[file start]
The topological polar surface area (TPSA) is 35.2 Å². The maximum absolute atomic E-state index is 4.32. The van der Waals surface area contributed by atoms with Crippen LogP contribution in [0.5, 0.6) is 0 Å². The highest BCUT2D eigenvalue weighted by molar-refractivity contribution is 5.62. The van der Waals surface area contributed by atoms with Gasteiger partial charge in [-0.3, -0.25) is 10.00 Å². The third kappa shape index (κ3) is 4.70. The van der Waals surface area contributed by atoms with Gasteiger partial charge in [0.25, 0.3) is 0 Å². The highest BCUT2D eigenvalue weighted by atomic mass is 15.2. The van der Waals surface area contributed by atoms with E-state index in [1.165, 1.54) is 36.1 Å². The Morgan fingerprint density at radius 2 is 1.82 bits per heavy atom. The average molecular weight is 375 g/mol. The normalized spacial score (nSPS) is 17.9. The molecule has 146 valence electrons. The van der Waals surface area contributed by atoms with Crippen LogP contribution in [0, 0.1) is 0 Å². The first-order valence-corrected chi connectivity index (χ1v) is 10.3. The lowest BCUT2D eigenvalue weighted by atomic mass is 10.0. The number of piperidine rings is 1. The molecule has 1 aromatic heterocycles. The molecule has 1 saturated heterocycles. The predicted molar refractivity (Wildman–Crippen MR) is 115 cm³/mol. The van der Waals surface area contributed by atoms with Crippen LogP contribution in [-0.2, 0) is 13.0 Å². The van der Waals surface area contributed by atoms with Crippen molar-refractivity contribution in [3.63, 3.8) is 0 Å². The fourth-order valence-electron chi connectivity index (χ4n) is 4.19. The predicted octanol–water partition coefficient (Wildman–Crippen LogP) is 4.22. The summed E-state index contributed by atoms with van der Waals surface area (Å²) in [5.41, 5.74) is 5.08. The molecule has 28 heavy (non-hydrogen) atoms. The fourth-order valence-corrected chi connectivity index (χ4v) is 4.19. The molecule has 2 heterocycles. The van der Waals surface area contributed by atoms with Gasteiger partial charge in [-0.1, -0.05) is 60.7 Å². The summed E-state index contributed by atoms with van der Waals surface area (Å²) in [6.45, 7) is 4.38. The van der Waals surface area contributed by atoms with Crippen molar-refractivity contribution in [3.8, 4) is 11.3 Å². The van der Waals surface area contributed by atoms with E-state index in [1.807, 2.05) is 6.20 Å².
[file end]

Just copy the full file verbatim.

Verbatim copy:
The topological polar surface area (TPSA) is 35.2 Å². The maximum absolute atomic E-state index is 4.32. The van der Waals surface area contributed by atoms with Crippen LogP contribution in [0.5, 0.6) is 0 Å². The highest BCUT2D eigenvalue weighted by molar-refractivity contribution is 5.62. The van der Waals surface area contributed by atoms with Gasteiger partial charge in [-0.3, -0.25) is 10.00 Å². The third kappa shape index (κ3) is 4.70. The van der Waals surface area contributed by atoms with Gasteiger partial charge in [0.25, 0.3) is 0 Å². The highest BCUT2D eigenvalue weighted by atomic mass is 15.2. The van der Waals surface area contributed by atoms with E-state index in [1.165, 1.54) is 36.1 Å². The Morgan fingerprint density at radius 2 is 1.82 bits per heavy atom. The average molecular weight is 375 g/mol. The normalized spacial score (nSPS) is 17.9. The molecule has 146 valence electrons. The van der Waals surface area contributed by atoms with Crippen LogP contribution in [0, 0.1) is 0 Å². The first-order valence-corrected chi connectivity index (χ1v) is 10.3. The lowest BCUT2D eigenvalue weighted by atomic mass is 10.0. The number of piperidine rings is 1. The molecule has 1 aromatic heterocycles. The molecule has 1 saturated heterocycles. The predicted molar refractivity (Wildman–Crippen MR) is 115 cm³/mol. The van der Waals surface area contributed by atoms with Crippen LogP contribution in [-0.2, 0) is 13.0 Å². The van der Waals surface area contributed by atoms with Crippen molar-refractivity contribution in [3.63, 3.8) is 0 Å². The fourth-order valence-electron chi connectivity index (χ4n) is 4.19. The predicted octanol–water partition coefficient (Wildman–Crippen LogP) is 4.22. The summed E-state index contributed by atoms with van der Waals surface area (Å²) in [5.41, 5.74) is 5.08. The molecule has 28 heavy (non-hydrogen) atoms. The fourth-order valence-corrected chi connectivity index (χ4v) is 4.19. The molecule has 2 heterocycles. The van der Waals surface area contributed by atoms with Gasteiger partial charge in [-0.1, -0.05) is 60.7 Å². The summed E-state index contributed by atoms with van der Waals surface area (Å²) in [6.45, 7) is 4.38. The van der Waals surface area contributed by atoms with Crippen molar-refractivity contribution in [3.8, 4) is 11.3 Å². The van der Waals surface area contributed by atoms with E-state index in [1.807, 2.05) is 6.20 Å².